Ever feel like your insurance agent is speaking another language? auto insurance is a relatively simple concept couched in confusing terms and details. Understanding your policy can be quite the feat.
By learning key terms that you'll find when shopping for insurance or deciphering your coverage, you can feel secure in your insurance.
First, some key definitions:
Term: A policy term is the length of time that your insurance policy is valid. Many policies have a term of 6-12 months.
Deductible: This is the maximum amount you will pay for repairs and other costs in the case of an accident. You choose the amount of the deductible, and it should the highest amount you can comfortably pay out of pocket.
Premium: Your monthly payments. A higher deductible means lower premiums. State regulations, driving statistics in your area, and other factors can also contribute to the amount of your premium.
Liability: Basically, this denotes your legal responsibility. If you cause an accident, you may be found liable for the damages to your own car and the other car(s).
Limits: This is the maximum amount an insurance company will pay for a covered loss. In most states, laws pinpoint the minimum insurance limits that drivers must have.
VIN: Vehicle Identification Number. This is a 17-digit number unique to every car, containing the serial number and abbreviations for make, model and year. The VIN is important when you buy your auto insurance policy, and when any claims are made.
Claim: After an accident, a policyholder may file a claim. This simply means they request to be reimbursed for a loss that's covered by car insurance.
When you take a close look at your policy, and when you file a claim, other terms will become important:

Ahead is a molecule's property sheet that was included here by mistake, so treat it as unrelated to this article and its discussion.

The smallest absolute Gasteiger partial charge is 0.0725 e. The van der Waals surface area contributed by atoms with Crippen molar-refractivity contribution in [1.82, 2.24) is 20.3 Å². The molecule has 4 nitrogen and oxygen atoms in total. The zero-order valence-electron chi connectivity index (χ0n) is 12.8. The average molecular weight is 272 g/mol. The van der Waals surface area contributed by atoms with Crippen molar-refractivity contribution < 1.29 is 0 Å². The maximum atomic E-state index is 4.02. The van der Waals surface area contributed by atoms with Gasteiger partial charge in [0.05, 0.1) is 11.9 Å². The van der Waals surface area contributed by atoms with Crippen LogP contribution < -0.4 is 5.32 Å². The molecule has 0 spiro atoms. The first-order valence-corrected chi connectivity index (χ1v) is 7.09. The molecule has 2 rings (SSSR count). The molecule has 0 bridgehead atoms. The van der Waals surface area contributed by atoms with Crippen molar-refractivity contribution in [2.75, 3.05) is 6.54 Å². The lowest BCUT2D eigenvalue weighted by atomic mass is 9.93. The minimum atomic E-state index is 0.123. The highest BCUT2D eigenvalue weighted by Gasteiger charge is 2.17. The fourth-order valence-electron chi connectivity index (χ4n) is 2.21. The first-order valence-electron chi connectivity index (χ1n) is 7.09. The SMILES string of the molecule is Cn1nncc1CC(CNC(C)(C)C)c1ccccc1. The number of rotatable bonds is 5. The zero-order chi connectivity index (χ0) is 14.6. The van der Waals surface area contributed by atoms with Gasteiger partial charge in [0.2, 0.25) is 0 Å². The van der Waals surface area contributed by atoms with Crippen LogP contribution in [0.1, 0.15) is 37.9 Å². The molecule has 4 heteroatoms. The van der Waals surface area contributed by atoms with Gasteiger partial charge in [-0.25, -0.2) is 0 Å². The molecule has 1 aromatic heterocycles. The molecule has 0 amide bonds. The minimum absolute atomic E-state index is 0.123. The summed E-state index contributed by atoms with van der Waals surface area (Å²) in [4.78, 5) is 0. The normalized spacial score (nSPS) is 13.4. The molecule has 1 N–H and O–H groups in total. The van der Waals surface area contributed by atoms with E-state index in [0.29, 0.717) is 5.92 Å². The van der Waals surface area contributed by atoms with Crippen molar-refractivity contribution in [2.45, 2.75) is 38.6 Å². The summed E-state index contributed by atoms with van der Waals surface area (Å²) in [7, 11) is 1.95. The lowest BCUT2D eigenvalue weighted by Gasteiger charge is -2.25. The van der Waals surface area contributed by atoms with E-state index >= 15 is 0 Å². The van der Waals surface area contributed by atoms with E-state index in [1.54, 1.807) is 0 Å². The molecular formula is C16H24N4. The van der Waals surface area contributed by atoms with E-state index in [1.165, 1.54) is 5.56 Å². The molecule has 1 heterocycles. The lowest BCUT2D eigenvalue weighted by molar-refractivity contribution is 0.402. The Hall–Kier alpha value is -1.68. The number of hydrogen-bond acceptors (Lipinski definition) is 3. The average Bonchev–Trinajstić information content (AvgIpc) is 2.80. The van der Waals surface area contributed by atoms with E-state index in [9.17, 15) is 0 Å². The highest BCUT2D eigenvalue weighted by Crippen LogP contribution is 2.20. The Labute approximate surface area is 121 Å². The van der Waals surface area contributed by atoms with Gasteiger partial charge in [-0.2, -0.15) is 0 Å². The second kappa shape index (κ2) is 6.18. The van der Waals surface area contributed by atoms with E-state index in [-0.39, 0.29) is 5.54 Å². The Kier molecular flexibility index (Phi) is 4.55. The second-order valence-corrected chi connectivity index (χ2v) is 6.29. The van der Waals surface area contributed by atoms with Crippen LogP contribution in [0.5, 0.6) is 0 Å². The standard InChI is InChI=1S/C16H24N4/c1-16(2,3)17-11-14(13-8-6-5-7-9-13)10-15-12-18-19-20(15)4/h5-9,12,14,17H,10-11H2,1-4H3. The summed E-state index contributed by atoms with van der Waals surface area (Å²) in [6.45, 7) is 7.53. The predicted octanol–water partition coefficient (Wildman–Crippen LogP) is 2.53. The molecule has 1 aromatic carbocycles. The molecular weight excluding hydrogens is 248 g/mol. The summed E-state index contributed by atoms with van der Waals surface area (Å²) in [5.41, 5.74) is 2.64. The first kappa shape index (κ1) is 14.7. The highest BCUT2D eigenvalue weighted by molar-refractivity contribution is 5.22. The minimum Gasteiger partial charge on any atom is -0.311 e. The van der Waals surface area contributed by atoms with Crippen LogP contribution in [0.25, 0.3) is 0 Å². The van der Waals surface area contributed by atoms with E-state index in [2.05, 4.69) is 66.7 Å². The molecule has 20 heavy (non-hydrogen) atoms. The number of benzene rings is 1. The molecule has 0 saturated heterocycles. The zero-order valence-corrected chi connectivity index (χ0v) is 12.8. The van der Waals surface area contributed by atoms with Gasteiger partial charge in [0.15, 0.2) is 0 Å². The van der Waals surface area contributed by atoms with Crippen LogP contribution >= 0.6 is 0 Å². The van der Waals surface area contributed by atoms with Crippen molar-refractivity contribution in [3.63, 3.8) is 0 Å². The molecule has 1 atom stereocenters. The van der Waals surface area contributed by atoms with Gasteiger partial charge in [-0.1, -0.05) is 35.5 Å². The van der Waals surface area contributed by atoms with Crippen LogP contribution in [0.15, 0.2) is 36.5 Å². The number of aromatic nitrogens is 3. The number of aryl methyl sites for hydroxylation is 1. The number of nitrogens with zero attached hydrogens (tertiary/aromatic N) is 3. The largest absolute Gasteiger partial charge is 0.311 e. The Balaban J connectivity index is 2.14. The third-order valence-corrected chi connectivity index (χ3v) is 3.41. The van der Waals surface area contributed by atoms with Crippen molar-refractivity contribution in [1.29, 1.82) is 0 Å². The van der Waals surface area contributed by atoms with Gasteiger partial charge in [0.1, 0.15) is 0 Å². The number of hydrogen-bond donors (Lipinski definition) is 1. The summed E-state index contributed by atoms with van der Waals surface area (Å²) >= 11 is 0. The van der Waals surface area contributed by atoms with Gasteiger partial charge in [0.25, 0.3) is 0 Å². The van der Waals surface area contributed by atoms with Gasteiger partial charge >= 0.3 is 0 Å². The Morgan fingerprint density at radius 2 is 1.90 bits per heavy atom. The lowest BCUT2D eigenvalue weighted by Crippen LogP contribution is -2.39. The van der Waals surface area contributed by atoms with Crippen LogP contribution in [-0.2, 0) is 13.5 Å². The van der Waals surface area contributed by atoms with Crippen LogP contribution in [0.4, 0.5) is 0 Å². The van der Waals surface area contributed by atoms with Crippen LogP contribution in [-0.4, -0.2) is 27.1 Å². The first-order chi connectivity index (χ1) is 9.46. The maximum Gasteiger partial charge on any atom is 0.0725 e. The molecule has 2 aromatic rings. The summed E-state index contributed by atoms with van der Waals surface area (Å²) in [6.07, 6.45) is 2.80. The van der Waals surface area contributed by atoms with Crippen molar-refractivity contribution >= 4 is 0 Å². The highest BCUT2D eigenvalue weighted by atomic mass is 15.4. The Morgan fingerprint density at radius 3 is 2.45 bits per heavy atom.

Exclusions: Listed within your policy are the specific situations and items that are not covered by your insurance, called exclusions.
Depreciation: The decline in a your car's value due to age, wear and tear, or obsolescence. This can result in lower benefits in case of an accident.
Benefit: The amount paid by your auto insurance company in the case of a claim.
Adjuster: An official for the auto insurance company (or an independent professional) who investigates and settles auto insurance claims.
Actual Cash Value: This figure is calculated by determining your car's original value, minus the amount of depreciation since you bought it. Insurance companies will only pay the actual cash value of the car.
Endorsements: Changes to the original insurance contract, including a modified deductible or additional cars under the policy.
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The language of different auto insurance coverage is even more complex. The typical coverage plans include liability (bodily injury and property damage), collision, personal injury protection, medical benefits, and uninsured/underinsured coverage. These plans are described in detail in our article on auto insurance types.
Other additions can include:
Accidental death coverage: Sometimes a part of personal injury protection coverage, this provides a payment in case of a policyholder's death.
Emergency Roadside Service: Sometimes called towing coverage, this pays a fixed amount for towing, tire changing, gas, oil and water delivery, battery services, and lockout services.
Income Loss coverage: Sometimes a part of personal injury protection, this plan helps you recover portions of your lost salary and other expenses you may incur as you try to return to work after an accident.
No-Fault Insurance: Liability does not need to be assigned to settle a claim under this plan. In some states, called no-fault states, insurance companies are legally required to pay a policyholder's covered losses, no matter who is responsible for an accident.
To learn more about auto insurance, read our continuing series, including articles on ideal amount of coverage, how to file claims, tips for after an accident, and more.